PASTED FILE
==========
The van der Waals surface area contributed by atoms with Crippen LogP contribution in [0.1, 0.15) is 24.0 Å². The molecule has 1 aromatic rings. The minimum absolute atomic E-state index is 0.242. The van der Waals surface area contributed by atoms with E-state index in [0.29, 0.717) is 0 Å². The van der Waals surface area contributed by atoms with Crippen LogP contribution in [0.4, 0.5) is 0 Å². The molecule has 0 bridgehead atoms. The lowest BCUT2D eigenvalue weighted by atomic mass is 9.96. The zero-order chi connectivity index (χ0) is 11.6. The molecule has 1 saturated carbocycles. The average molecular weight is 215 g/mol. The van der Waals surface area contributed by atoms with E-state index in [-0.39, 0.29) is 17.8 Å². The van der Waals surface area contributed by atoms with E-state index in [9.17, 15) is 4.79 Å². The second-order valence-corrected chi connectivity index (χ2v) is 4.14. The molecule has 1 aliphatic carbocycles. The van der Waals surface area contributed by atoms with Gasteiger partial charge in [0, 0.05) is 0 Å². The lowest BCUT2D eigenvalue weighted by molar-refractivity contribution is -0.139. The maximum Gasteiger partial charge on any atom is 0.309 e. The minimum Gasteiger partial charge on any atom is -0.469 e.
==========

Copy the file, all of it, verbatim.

The van der Waals surface area contributed by atoms with Crippen LogP contribution in [0.1, 0.15) is 24.0 Å². The molecule has 1 aromatic rings. The minimum absolute atomic E-state index is 0.242. The van der Waals surface area contributed by atoms with E-state index in [0.29, 0.717) is 0 Å². The van der Waals surface area contributed by atoms with Crippen LogP contribution in [0.4, 0.5) is 0 Å². The molecule has 0 bridgehead atoms. The lowest BCUT2D eigenvalue weighted by atomic mass is 9.96. The zero-order chi connectivity index (χ0) is 11.6. The molecule has 1 saturated carbocycles. The average molecular weight is 215 g/mol. The van der Waals surface area contributed by atoms with E-state index in [-0.39, 0.29) is 17.8 Å². The van der Waals surface area contributed by atoms with E-state index in [9.17, 15) is 4.79 Å². The second-order valence-corrected chi connectivity index (χ2v) is 4.14. The molecule has 1 aliphatic carbocycles. The van der Waals surface area contributed by atoms with Gasteiger partial charge in [0, 0.05) is 0 Å². The lowest BCUT2D eigenvalue weighted by molar-refractivity contribution is -0.139. The maximum Gasteiger partial charge on any atom is 0.309 e. The minimum Gasteiger partial charge on any atom is -0.469 e.